TIRUCHY: Banana farmer P Kathamuthu (59) has a four-acre farm in Vayalur village in Manikandam taluk of Tiruchy district. His crop has crossed its half cycle and is in need of protection, manure and once-a-week wetting. All that is labour-intensive. So Kathamuthu needs money for material and wages. But the Bid D is keeping him from getting anywhere near his bank account.
This is the season of strong winds as Cyclone Vardah showed us last week. The whole plantation can be uprooted anytime. To avert it, Kathamuthu has to prop up the crop with casuarina poles. That costs at at least Rs 60,000 per acre but he is subject to the withdrawal limit of Rs 24,000 per week — if the bank’s cash reserve lasts that far. The problem really is that labourers, suppliers, traders and even wives have been tardy getting on the cashless bus.
Price of bananas:
|Before Big D||Rs 250-300|
|After Big D||Rs 100|
Big D has proved to be the banana peel on which the farmers of Tiruchy are slipping. Seventy-five-year-old M Subbaiyan’s three-acre plantation needs potash, superphosphate and urea, which altogether cost around Rs 12,000 per acre. Then there are labour costs of Rs 5,000 per acre. He did the vigil at the bank last week and was rewarded with Rs 20,000 — enough for one acre but not the other two.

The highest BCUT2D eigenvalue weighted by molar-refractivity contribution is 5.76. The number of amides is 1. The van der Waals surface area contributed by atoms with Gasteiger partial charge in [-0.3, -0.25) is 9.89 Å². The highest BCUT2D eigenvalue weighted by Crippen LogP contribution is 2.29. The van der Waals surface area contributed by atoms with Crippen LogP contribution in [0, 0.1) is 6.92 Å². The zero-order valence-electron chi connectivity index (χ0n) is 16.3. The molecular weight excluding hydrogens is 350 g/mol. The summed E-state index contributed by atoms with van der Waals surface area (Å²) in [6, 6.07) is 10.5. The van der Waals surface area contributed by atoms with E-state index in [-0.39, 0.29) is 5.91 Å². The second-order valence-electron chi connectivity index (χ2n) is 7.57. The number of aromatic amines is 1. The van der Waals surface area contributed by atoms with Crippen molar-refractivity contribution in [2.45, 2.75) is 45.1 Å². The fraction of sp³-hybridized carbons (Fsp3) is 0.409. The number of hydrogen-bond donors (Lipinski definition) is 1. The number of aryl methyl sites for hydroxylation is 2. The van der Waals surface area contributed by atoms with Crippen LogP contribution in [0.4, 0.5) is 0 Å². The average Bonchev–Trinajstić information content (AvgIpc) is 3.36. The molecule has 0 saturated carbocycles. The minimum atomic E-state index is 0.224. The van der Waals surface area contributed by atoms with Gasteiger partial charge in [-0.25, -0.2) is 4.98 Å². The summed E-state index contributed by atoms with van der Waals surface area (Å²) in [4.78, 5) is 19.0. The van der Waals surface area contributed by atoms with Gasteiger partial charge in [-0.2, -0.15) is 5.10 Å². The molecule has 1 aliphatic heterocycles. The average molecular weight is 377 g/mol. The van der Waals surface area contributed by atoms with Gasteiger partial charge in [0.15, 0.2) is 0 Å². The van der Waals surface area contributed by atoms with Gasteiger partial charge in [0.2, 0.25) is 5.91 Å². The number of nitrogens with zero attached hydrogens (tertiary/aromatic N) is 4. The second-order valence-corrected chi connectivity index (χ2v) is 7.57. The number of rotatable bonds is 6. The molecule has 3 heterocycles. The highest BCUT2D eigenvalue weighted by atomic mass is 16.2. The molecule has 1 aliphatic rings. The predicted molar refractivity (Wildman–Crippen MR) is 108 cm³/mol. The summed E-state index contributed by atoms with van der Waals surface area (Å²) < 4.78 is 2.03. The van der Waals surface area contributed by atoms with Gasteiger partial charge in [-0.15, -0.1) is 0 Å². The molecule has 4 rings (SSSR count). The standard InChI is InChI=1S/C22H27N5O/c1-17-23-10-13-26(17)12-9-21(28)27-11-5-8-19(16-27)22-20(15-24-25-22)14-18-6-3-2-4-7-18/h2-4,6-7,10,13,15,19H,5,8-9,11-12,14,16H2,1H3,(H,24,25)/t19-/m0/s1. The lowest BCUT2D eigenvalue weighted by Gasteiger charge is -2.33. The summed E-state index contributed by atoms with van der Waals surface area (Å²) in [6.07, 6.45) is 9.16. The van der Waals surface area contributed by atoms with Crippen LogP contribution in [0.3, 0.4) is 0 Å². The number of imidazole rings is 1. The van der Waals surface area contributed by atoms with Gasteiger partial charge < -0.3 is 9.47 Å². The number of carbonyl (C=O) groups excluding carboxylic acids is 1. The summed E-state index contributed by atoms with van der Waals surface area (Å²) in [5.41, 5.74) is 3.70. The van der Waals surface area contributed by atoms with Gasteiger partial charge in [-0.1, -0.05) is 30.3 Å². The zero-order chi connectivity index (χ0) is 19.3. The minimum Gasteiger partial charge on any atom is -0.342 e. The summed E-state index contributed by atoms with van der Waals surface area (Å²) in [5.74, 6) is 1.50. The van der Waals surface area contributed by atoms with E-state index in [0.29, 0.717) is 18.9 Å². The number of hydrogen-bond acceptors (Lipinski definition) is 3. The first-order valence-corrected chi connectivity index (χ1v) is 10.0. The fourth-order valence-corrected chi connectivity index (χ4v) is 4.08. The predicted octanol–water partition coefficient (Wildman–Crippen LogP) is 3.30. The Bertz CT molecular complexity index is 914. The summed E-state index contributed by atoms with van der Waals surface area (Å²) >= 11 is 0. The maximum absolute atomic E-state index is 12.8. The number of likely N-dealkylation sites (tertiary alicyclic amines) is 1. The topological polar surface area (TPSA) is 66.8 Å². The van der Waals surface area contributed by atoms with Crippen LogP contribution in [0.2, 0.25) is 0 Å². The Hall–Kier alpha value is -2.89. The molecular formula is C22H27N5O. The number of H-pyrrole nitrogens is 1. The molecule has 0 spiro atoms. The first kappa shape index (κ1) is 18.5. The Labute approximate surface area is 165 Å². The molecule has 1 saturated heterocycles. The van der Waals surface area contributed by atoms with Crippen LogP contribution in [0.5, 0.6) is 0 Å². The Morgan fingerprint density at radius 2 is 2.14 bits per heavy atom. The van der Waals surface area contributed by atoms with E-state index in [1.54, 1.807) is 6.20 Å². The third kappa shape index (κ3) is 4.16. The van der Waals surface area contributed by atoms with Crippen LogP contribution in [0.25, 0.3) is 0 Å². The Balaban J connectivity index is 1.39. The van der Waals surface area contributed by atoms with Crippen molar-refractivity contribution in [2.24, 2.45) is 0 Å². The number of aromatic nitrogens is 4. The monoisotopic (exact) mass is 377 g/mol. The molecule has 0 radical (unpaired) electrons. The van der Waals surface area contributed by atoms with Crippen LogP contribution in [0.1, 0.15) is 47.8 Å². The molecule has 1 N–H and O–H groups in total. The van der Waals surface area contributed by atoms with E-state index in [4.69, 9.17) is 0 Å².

Banana economy, key figures:
“Like we have breakfast in the morning and lunch in the afternoon, our crops need manure on time,” explains Subbaiyan. The paddy farmers of Kathamuthu tell much the same story. They have cultivated the ADT 39 cultivar, banking on a diesel-powered borewell to irrigate it since canal-based irrigation and the northeast monsoon have both failed. They need at least Rs 1,500 per day to buy fuel and pay wages to farmhands. N Rajendiran, a paddy farmer of Vayalur, says demonetisation has distorted the labour scenario in villages, adding to the effects of the MGNREGS, which made labour scarce to farmers.